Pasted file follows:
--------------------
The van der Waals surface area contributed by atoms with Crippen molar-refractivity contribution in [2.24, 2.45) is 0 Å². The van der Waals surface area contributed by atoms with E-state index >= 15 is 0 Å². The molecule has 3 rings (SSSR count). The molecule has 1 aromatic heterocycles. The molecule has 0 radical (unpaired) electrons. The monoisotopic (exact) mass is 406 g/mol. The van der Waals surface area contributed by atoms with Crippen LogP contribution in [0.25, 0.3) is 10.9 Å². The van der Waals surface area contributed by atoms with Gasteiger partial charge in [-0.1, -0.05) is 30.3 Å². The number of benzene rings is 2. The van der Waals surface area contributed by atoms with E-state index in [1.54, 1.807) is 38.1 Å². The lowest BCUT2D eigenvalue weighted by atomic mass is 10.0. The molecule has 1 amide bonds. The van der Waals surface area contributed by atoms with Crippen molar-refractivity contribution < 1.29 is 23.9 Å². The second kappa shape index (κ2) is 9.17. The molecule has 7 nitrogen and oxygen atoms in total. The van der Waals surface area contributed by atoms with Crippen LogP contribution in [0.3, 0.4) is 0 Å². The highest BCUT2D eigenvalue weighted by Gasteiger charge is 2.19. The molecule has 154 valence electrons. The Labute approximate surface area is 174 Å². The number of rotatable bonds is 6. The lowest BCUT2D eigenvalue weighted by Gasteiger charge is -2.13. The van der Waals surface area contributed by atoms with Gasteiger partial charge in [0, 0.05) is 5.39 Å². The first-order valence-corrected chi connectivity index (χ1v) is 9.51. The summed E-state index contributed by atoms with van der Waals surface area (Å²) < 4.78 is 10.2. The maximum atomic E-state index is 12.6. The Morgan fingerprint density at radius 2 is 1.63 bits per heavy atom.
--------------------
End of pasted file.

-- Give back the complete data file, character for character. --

The van der Waals surface area contributed by atoms with Crippen molar-refractivity contribution in [2.24, 2.45) is 0 Å². The van der Waals surface area contributed by atoms with E-state index >= 15 is 0 Å². The molecule has 3 rings (SSSR count). The molecule has 1 aromatic heterocycles. The molecule has 0 radical (unpaired) electrons. The monoisotopic (exact) mass is 406 g/mol. The van der Waals surface area contributed by atoms with Crippen LogP contribution in [0.25, 0.3) is 10.9 Å². The van der Waals surface area contributed by atoms with Gasteiger partial charge in [-0.1, -0.05) is 30.3 Å². The number of benzene rings is 2. The van der Waals surface area contributed by atoms with E-state index in [1.54, 1.807) is 38.1 Å². The lowest BCUT2D eigenvalue weighted by atomic mass is 10.0. The molecule has 1 amide bonds. The van der Waals surface area contributed by atoms with Crippen molar-refractivity contribution < 1.29 is 23.9 Å². The second kappa shape index (κ2) is 9.17. The molecule has 7 nitrogen and oxygen atoms in total. The van der Waals surface area contributed by atoms with Crippen LogP contribution in [0.3, 0.4) is 0 Å². The highest BCUT2D eigenvalue weighted by Gasteiger charge is 2.19. The molecule has 154 valence electrons. The Labute approximate surface area is 174 Å². The number of rotatable bonds is 6. The lowest BCUT2D eigenvalue weighted by Gasteiger charge is -2.13. The van der Waals surface area contributed by atoms with Gasteiger partial charge in [0, 0.05) is 5.39 Å². The first-order valence-corrected chi connectivity index (χ1v) is 9.51. The summed E-state index contributed by atoms with van der Waals surface area (Å²) < 4.78 is 10.2. The maximum atomic E-state index is 12.6. The Morgan fingerprint density at radius 2 is 1.63 bits per heavy atom.